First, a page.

In the early days of aviation, pilots navigated the skies by looking out the window and locating visual landmarks, or by celestial navigation which consisted of finding one’s way by observing the sun, moon, and stars. For example, in the 1920s, US airmail carriers used strategically placed bonfires as their aids, and during the day, they would use oversized concrete arrows that were placed on the ground for guidance.
The former navigational method is called pilotage and serves as one of the first navigation techniques taught to aspiring pilots because it was both easy to grasp and foolproof. As previously mentioned, it required that pilots look out the window to spot landmarks like cities, towers, rivers, lakes, mountains, and more. At night, pilotage is achieved by locating city lights, highways, and airports. However, pilotage is limited to VFR weather conditions when the pilot has the ground in sight.
Alongside pilotage, dead reckoning was also used and consisted of calculating distance and time based on the ground speed of the aircraft. For instance, pilots must calculate the time it should take between checkpoints on the ground if they fly at a specific airspeed. Additionally, there are non-directional beacons which are radio beacons that, when coupled with automatic direction finder (ADF) equipment in aircraft, interpret an NDB signal to provide an indication of where the pilot is in relation to an NDB station.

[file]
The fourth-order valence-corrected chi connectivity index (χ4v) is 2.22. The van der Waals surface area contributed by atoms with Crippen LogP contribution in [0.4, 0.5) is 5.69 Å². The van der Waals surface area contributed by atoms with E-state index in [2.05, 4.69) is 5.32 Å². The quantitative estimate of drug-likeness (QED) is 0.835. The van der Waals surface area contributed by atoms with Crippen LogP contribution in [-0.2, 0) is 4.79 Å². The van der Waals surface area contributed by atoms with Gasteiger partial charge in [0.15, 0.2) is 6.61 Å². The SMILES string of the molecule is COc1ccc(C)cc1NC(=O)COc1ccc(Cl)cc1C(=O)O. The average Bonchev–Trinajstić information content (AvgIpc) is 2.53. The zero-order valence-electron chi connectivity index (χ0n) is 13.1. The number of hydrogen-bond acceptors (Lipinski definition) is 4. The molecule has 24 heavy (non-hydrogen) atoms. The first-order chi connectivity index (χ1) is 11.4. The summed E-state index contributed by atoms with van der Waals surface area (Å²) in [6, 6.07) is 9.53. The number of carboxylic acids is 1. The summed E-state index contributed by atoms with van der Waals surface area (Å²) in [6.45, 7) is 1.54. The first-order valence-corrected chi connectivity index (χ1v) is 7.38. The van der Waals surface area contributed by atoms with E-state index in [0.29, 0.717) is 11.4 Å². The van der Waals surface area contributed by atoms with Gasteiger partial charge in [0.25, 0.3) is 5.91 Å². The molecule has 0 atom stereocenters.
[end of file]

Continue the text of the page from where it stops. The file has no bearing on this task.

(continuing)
As GPS navigation has become more commonplace, the aforementioned methods are falling in popularity. Luckily, technology today has made navigating a plane a lot easier, and with so many flight instruments at a pilot’s fingertips, traversing the air is simpler. Aircraft instruments encompass various displays and dials in the cockpit that pilots can use to help them understand where the plane is and what it is doing. This is especially helpful when flying thousands of feet in the air and visibility is not optimal.
Even if pilots could see, the ground is so far away that it is often very difficult to tell how their altitude is changing. This is where aircraft instruments are helpful. Describing one’s position requires that you know exactly where you are within the atmosphere relative to earth’s features. While you may be able to identify more obvious points of interest like the Eiffel Tower in Paris, France, most of the landscape elsewhere is pretty nondescript and hard to make out.
An altimeter is a flight instrument that describes an aircraft’s altitude above sea level (ASL) by measuring the vehicle’s surrounding atmospheric pressure. Meanwhile, an altitude indicator (AI) is a display that shows an artificial image of a horizon and miniature aircraft, intended to resemble the plane being flown positioned relative to the horizon. Essentially, it tells pilots whether the wings are level or tilted to one side which is the “roll” or “bank” of the plane. More than that, it tells pilots whether the nose of the aircraft is pointing above or below the horizon which is the “pitch” of the plane.
In general, pilots must know how to fly a plane without an AI, but it does help during low visibility conditions. Next, an airspeed indicator (ASI) shows the aircraft’s speed relative to the surrounding air, and it functions by measuring the ram-air pressure in the aircraft’s pitot tube relative to the ambient static pressure. Furthermore, a heading indicator, also called a directional gyro or DG, displays the aircraft’s heading in relation to magnetic north when set with a compass. In more advanced aircraft, this instrument is replaced by a horizontal situation indicator (HSI).
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